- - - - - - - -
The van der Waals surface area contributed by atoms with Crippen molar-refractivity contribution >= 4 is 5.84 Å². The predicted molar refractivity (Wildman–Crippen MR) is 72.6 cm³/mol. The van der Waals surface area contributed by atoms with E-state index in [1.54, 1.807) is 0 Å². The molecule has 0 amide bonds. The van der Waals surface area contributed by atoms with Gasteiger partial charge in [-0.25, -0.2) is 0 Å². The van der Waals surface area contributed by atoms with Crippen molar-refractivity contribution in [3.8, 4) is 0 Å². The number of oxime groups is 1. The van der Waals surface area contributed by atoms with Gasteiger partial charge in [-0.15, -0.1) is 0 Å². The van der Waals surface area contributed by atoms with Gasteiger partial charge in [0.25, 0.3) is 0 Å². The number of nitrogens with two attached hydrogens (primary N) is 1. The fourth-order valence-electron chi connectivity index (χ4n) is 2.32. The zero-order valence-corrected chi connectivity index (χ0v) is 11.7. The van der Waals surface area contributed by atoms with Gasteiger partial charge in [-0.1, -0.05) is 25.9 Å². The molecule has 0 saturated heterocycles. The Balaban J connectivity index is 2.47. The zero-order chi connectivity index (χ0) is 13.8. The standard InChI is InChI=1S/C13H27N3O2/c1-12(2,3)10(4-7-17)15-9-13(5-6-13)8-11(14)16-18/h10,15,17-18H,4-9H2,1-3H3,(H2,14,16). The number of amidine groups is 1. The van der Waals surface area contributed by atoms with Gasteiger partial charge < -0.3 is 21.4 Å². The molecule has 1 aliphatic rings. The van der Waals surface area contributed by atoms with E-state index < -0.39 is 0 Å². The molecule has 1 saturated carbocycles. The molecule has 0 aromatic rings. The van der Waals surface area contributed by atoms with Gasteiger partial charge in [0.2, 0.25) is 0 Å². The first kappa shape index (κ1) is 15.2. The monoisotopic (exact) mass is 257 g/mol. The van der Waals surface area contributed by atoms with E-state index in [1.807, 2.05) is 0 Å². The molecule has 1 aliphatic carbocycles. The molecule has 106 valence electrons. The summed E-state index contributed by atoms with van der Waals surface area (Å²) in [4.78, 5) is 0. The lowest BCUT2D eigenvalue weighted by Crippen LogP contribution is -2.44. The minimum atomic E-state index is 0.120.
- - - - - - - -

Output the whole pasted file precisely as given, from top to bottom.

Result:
The van der Waals surface area contributed by atoms with Crippen molar-refractivity contribution >= 4 is 5.84 Å². The predicted molar refractivity (Wildman–Crippen MR) is 72.6 cm³/mol. The van der Waals surface area contributed by atoms with E-state index in [1.54, 1.807) is 0 Å². The molecule has 0 amide bonds. The van der Waals surface area contributed by atoms with Gasteiger partial charge in [-0.25, -0.2) is 0 Å². The van der Waals surface area contributed by atoms with Crippen molar-refractivity contribution in [3.8, 4) is 0 Å². The number of oxime groups is 1. The van der Waals surface area contributed by atoms with Gasteiger partial charge in [-0.15, -0.1) is 0 Å². The van der Waals surface area contributed by atoms with Gasteiger partial charge in [0.25, 0.3) is 0 Å². The number of nitrogens with two attached hydrogens (primary N) is 1. The fourth-order valence-electron chi connectivity index (χ4n) is 2.32. The zero-order valence-corrected chi connectivity index (χ0v) is 11.7. The van der Waals surface area contributed by atoms with Gasteiger partial charge in [-0.1, -0.05) is 25.9 Å². The molecule has 0 saturated heterocycles. The Balaban J connectivity index is 2.47. The zero-order chi connectivity index (χ0) is 13.8. The standard InChI is InChI=1S/C13H27N3O2/c1-12(2,3)10(4-7-17)15-9-13(5-6-13)8-11(14)16-18/h10,15,17-18H,4-9H2,1-3H3,(H2,14,16). The number of amidine groups is 1. The van der Waals surface area contributed by atoms with Gasteiger partial charge < -0.3 is 21.4 Å². The molecule has 1 aliphatic rings. The van der Waals surface area contributed by atoms with E-state index < -0.39 is 0 Å². The molecule has 1 saturated carbocycles. The molecule has 0 aromatic rings. The van der Waals surface area contributed by atoms with Gasteiger partial charge in [0.2, 0.25) is 0 Å². The first kappa shape index (κ1) is 15.2. The monoisotopic (exact) mass is 257 g/mol. The van der Waals surface area contributed by atoms with E-state index in [1.807, 2.05) is 0 Å². The molecule has 1 aliphatic carbocycles. The molecule has 106 valence electrons. The summed E-state index contributed by atoms with van der Waals surface area (Å²) in [4.78, 5) is 0. The lowest BCUT2D eigenvalue weighted by Crippen LogP contribution is -2.44. The minimum atomic E-state index is 0.120.